Fc is the cutting force applied to the workpiece;
Fu is the force applied by a user at an application point along the second member;

d2 is the distance between the second pivot point and the second region;

d3 is the distance between the first pivot point and the first region;

d1 is the distance between the second pivot point and the application point; and d4 is the distance between the first pivot point and a point at which F c is applied to the workpiece.

14. The lopper (10) of claim 13 further characterized in that the gear segments (22, 54) are configured so that the predetermined point (P) is about sixty percent of the travel of the blade (36) across the bight (32).

16. A variable force pivoted tool (10), comprising:
a first elongated member (12) having a forwardly extending first jaw (18) merging into a first gear segment (22), a first handle (26) mounted onto an arm (20) extending rearwardly from the first gear segment (22), and a first aperture (30) formed in a region (24) of the first gear segment (22);

a metal plate (16) having a forwardly extending cooperating jaw (36), a rearwardly extending tang (38) and a second aperture (44) intermediate the cooperating jaw (36) and the tang (38), the tang (38) being provided with a third aperture (46) spaced apart from the second aperture (44) by a predetermined distance (d2-d3), the metal plate (16) being pivotally connected to the first member (12) at a first pivot point (50) comprising the first and second apertures (30, 44); and a second elongated member (14) having a second gear segment (54) and a second handle (58) mounted onto a portion (56) extending rearwardly from the second gear segment (54), the second gear segment (54) having a fourth aperture (60), the second member (14) being pivotally connected to the plate (16) at a second pivot point (62) comprising the third and fourth apertures (46, 60); the first and second gear segments (22, 54) intermeshing in first and second regions (70, 72), respectively, characterized in that the first and second gear segments (22, 54) are configured so that a first distance (d3) separating the first pivot point (50) from the first region (70) and a second distance (d2) separating the second region (72) from the second pivot point (62) vary in equal but opposite amounts as the first and second handles (26, 58) are pivoted about the first and second pivot points (50, 62), respectively.

17. The tool (10) of claim 16 further characterized in that the first jaw (18) and the cooperating jaw (36) are configured as blades.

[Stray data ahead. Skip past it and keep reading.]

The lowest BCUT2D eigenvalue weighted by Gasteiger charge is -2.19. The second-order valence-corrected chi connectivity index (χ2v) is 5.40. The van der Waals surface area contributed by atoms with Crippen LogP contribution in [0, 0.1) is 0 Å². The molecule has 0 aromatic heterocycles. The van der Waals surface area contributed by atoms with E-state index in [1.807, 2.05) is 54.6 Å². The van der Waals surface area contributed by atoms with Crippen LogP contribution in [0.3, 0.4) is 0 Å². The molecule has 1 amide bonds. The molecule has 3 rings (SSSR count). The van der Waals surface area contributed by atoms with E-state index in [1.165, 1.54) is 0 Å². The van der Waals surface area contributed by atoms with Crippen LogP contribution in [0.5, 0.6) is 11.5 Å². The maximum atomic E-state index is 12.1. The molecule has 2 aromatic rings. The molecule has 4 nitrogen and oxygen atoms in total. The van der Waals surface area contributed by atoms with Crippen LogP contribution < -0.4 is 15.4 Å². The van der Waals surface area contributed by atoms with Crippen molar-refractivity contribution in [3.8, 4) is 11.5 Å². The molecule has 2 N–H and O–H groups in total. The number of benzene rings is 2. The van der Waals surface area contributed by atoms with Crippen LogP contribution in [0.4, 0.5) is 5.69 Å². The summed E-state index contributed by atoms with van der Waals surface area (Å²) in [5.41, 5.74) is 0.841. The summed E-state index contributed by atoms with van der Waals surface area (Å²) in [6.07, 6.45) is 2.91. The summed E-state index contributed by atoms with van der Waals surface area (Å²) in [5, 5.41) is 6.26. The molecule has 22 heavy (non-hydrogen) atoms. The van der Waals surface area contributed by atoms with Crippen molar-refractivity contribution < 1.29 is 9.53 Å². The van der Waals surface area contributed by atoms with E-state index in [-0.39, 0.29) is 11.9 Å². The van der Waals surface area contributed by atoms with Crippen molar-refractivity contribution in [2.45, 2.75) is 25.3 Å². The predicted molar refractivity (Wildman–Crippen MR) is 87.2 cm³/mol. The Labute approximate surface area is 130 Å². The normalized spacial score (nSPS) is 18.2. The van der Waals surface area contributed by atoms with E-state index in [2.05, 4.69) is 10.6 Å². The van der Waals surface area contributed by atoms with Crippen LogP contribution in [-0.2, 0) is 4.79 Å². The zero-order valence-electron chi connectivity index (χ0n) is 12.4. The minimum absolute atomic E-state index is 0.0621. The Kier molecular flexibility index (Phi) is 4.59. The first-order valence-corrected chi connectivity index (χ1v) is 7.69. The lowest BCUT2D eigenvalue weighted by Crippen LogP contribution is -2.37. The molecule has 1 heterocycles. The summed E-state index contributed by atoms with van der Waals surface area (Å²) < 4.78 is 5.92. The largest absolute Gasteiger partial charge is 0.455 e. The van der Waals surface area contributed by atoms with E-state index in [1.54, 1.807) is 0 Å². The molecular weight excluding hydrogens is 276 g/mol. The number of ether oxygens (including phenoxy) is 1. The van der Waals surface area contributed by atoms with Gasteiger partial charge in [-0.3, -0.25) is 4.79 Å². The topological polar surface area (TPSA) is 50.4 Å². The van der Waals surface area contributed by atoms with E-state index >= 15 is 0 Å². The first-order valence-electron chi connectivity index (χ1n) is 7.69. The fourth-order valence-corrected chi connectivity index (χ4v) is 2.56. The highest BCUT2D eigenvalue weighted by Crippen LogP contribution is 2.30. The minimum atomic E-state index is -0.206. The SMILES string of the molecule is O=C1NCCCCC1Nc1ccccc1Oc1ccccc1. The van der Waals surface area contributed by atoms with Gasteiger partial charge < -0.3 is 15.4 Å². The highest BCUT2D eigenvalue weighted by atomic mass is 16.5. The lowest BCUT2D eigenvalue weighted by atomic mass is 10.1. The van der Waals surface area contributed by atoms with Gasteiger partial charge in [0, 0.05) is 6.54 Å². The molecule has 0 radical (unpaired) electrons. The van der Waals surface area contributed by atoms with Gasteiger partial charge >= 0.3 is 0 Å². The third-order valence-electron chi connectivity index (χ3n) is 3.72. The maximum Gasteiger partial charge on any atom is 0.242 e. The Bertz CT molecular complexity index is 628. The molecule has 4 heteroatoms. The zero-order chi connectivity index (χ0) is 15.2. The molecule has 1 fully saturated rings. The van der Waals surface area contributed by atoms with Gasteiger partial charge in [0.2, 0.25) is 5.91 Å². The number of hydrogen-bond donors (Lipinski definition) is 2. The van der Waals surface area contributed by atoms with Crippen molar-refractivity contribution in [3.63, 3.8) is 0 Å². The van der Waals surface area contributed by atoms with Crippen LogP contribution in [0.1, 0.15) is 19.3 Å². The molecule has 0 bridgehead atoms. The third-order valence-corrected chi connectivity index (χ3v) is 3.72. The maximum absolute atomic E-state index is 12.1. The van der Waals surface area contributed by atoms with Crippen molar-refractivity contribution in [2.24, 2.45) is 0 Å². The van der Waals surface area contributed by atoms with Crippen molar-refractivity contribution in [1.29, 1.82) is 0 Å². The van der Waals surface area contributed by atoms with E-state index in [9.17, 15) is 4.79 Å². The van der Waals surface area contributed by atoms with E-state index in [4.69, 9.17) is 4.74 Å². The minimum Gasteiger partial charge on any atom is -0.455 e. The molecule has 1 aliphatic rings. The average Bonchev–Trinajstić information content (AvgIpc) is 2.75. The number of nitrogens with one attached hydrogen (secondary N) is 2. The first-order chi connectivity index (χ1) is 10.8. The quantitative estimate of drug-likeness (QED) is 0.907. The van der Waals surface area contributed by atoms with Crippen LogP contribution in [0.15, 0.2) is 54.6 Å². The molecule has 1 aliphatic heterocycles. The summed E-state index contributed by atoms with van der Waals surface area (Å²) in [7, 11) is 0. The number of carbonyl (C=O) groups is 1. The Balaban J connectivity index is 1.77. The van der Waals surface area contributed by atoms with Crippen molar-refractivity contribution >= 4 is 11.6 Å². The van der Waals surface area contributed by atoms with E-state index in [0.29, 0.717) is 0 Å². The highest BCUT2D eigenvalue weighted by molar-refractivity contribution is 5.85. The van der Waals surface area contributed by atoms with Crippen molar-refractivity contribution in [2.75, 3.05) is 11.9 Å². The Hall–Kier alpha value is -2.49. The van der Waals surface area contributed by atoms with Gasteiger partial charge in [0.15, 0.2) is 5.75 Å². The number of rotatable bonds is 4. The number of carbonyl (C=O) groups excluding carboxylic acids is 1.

18. The tool (10) of claim 16 further characterized in that the first jaw (18) is configured as an anvil and the cooperating jaw (36) is configured as a blade.

19. The tool (10) of claim 16 further characterized in that the gear segments (22, 54) are configured so that the second distance (d2) is smallest at a predetermined point (P) of travel of the cooperating jaw (36) relative to the first jaw (18) in response to closing movement of the handles (26, 58).

20. The tool (10) of claim 19 further characterized in that the predetermined point (P) is about midpoint through the travel of the cooperating jaw (36).
CA 2210964 1996-08-20 1997-07-21 Variable force tool Expired - Lifetime CA2210964C (en)

Priority Applications (2)

Application Number Priority Date Filing Date Title
US08/702,122 US5689888A (en) 1996-08-20 1996-08-20 Variable force tool
US08/702,122 1996-08-20

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CA2210964C true CA2210964C (en) 2002-12-31

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US (1) US5689888A (en)
EP (1) EP0824999B1 (en)
JP (1) JP2947411B2 (en)
KR (1) KR100245269B1 (en)
CN (1) CN1115947C (en)
AU (1) AU699153B2 (en)
CA (1) CA2210964C (en)
DE (2) DE69707784T2 (en)
DK (1) DK0824999T3 (en)
MX (1) MX9706320A (en)
NO (1) NO311863B1 (en)
TW (1) TW352326B (en)
ZA (1) ZA9706641B (en)

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EP0824999B1 (en) 2001-10-31
EP0824999A3 (en) 1999-08-25
DE69707784D1 (en) 2001-12-06
DK0824999T3 (en) 2001-11-19
EP0824999A2 (en) 1998-02-25
CN1176047A (en) 1998-03-18
JPH1157243A (en) 1999-03-02
AU3081297A (en) 1998-02-26
DK824999T3 (en)
MX9706320A (en) 1998-08-30
KR100245269B1 (en) 2000-03-02
NO973804D0 (en) 1997-08-19
NO311863B1 (en) 2002-02-11
DE69707784T2 (en) 2002-04-25
JP2947411B2 (en) 1999-09-13
TW352326B (en) 1999-02-11
AU699153B2 (en) 1998-11-26
NO973804L (en) 1998-02-23
US5689888A (en) 1997-11-25
KR19980018708A (en) 1998-06-05
CN1115947C (en) 2003-07-30
ZA9706641B (en) 1998-03-20
CA2210964A1 (en) 1998-02-20